Catnapped and Doggone
We’re flying without a net this week. Given that all of us write books, short stories, screenplays, even greeting cards with little or no guidance (or adult supervision), I’m having a few adjustment issues working on a blog without a panel topic. I know that Shane is going to be wickedly funny. Kelli will be sentimental and deeply personal. Josh, if it’s his week will be irreverent. Michael elegant. Who am I?
It’s different when we have a topic. It’s like we all have a role we play. Without pre-planning or coordination, we tend to round out the weekly topic with everyone taking a different point of view. Or twisted prism in Bill’s case. Strange as it sounds, it is like a real conversation for me. Of course, I write on Sundays, sadly the least read blog day statistically (everyone reads at work, I guess) so, although I frequently write my blog well in advance I’m forever surprised how I would write the same angle even if I read everyone’s blog entries before I sat down to scribe. If it were possible to order a round for everyone in cyberspace, I would, if only to keep the intellectual give and take going.
The panel questions are just the starting place. I don’t think there’s a day when I read someone else’s entry that I don’t think, “I didn’t know that. That tells me something interesting about the writer. That blogger is brave to say that out loud (Jeannie, I’m talking to you). That is a character trait, a point of view or a visceral reaction that one day, soon, will make its way into something I am working on.” I know that when that happens, my work is better. More interesting. Textured.
Now, I haven’t had a book released in two years for a variety of reasons, some mine, some industry. That is a very long time to go without readers and feedback and community. Some days, I think I’ll never get another one published. I worry that I’ll have all these stories and no chance to share them. I’m spoiled, of course. Few writers have had the opportunities we CMers have had to see our babies take their first steps, to get an email from a stranger who took the time to say ‘good job’ or to sit on a panel, virtual or otherwise, where we get to talk about our passion with people who share it. So, despite the publication withdrawal symptoms, I get to come here and talk about something that matters to me with people who care about it.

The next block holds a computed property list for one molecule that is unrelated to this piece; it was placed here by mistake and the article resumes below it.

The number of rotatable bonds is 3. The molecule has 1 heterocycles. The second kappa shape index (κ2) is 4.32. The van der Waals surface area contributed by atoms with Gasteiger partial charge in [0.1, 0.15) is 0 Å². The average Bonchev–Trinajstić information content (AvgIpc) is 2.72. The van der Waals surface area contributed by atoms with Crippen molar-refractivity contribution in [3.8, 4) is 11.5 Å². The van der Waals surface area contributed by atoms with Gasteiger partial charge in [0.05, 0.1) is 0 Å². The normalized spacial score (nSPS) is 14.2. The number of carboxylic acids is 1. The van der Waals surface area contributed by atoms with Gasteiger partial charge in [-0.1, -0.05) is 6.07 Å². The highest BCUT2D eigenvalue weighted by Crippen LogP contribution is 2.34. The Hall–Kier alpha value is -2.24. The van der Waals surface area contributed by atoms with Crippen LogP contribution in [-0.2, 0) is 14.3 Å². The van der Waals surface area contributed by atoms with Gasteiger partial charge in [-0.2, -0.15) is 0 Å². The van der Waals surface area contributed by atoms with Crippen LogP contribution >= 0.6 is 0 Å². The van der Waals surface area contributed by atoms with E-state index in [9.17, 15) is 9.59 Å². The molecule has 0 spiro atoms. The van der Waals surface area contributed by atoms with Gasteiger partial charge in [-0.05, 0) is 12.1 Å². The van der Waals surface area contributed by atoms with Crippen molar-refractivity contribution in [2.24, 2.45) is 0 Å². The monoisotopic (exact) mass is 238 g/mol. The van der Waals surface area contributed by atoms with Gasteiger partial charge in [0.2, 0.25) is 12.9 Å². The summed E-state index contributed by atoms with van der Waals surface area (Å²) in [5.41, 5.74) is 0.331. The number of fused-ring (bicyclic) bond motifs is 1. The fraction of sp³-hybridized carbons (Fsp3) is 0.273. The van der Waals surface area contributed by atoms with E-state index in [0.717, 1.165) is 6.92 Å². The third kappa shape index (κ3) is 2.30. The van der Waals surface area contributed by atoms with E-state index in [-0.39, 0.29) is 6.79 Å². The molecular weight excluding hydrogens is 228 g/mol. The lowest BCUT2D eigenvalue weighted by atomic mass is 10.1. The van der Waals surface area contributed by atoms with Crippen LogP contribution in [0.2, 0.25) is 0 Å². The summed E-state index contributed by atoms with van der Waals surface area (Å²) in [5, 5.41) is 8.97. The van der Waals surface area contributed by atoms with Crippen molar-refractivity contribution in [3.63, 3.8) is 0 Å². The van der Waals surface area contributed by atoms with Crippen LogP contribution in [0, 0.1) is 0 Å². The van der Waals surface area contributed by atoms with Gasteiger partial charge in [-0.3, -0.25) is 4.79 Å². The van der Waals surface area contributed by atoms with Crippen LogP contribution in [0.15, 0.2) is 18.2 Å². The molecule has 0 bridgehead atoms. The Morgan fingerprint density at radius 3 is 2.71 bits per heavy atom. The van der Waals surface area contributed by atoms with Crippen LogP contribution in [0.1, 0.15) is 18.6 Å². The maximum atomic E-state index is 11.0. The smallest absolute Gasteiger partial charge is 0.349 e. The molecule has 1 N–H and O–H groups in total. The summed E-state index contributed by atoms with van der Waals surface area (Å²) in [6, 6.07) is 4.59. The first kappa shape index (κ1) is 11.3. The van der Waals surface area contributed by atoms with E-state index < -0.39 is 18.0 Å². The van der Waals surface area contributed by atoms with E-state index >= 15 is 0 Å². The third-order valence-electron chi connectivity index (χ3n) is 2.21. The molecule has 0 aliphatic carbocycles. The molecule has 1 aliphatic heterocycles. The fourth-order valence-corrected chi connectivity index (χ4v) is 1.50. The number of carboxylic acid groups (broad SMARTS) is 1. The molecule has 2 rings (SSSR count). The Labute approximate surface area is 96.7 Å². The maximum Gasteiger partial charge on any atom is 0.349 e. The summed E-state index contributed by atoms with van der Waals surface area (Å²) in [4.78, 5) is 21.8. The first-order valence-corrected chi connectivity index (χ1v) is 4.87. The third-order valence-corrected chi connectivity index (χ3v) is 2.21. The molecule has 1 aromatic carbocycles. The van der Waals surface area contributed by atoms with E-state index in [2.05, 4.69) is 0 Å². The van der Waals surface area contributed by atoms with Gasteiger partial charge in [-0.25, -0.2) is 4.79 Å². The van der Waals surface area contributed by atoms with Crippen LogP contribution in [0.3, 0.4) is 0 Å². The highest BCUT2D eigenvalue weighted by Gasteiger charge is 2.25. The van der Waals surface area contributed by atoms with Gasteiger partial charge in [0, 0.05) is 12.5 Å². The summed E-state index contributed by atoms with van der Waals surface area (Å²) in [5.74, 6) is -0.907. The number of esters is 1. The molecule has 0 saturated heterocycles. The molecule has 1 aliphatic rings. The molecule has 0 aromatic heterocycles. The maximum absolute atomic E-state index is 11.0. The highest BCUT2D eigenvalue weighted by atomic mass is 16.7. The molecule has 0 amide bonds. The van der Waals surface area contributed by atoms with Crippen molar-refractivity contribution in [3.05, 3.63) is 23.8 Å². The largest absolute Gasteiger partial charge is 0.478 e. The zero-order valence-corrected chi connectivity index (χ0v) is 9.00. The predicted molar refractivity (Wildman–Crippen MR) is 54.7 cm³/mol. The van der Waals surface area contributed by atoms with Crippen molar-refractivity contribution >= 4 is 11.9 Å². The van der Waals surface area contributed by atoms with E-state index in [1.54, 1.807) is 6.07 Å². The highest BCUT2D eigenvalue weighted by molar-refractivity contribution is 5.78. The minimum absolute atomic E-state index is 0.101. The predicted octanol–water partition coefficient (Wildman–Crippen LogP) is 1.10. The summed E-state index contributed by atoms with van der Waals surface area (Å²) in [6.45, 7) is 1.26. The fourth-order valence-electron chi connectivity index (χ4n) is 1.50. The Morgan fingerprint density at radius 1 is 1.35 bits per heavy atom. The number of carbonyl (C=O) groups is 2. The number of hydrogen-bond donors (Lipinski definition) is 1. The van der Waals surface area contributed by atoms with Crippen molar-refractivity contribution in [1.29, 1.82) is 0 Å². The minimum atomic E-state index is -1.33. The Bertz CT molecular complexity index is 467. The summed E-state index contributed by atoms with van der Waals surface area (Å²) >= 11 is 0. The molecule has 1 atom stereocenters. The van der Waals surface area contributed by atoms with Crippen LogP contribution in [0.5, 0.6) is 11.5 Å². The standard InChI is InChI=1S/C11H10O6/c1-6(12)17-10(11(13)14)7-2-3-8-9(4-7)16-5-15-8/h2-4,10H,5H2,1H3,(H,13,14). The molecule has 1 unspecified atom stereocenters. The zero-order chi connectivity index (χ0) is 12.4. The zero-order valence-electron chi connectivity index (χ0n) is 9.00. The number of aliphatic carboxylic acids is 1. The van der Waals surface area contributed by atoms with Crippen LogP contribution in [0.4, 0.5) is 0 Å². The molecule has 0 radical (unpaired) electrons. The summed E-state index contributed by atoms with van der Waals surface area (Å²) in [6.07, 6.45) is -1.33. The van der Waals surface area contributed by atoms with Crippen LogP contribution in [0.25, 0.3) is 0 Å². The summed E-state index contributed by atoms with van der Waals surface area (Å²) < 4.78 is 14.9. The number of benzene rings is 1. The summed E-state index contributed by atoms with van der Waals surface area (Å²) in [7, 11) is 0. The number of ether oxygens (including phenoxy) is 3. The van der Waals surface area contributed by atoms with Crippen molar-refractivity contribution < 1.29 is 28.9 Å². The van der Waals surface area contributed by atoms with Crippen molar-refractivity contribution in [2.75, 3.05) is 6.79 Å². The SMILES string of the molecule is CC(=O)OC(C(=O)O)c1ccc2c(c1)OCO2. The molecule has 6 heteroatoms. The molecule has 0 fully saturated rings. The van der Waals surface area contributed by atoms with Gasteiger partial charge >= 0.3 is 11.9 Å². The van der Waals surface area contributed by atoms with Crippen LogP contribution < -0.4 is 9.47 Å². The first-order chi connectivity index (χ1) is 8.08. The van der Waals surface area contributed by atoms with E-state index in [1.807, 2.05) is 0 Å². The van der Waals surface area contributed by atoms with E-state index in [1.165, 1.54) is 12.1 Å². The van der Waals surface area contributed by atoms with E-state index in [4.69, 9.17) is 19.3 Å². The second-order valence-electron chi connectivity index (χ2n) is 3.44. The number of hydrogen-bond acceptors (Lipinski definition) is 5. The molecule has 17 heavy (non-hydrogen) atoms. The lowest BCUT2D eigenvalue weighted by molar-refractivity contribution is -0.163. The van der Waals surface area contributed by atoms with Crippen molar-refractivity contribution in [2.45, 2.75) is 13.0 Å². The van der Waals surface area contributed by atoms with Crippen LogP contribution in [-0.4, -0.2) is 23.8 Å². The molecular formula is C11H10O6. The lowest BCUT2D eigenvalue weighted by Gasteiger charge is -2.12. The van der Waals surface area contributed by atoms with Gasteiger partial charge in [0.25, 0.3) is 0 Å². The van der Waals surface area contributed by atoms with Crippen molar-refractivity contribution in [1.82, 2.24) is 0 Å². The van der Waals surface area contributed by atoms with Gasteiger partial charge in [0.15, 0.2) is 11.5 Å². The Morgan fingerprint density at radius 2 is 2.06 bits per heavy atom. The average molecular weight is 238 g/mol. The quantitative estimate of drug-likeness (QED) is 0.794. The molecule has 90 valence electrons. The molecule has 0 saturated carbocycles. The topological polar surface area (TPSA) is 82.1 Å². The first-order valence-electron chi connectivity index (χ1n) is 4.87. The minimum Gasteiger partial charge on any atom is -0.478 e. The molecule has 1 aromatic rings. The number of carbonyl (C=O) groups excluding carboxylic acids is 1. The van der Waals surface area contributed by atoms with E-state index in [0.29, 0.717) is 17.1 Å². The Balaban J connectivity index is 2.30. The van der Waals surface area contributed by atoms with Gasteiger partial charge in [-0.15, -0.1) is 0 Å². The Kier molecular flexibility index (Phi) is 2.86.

This blog has 103 (as of today) regular followers. I get some feedback from posting on Facebook, but the vast majority of followers don’t post comments. When I said that the conversation begins with the post, I mean it. If you’ve never read the comments, you’ll see how the conversation takes on a life of its own. It’s like lunch with Dorothy Parker’s vicious circle or one of those great chemistry roundtables in the bar after the last panel of the day during a conference. I know it’s loud and you have to shout to be heard and a few of us might be slurring a little bit but we want to hear what you have to say. I’m going to be bold and speak for my fellow bloggers. There’s no us and you. Publication means nothing. It is not a line that divides us. Whether you’re a writer or a reader, you’re our people. And we’d like to buy you a virtual round and share stories. All kinds of stories. Bring your friends. Use the tools to post any blog topic or entry that speaks to you to your Facebook or Twitter account. If you’re in a book group or at the library, point them in our direction. We don’t exist without you. As someone who is working through publication issues on her recent work, I need company more than ever.
Otherwise, I’ll have to go back to talking to myself. My neighbors are already giving me strange looks.
Thanks for reading. And participating.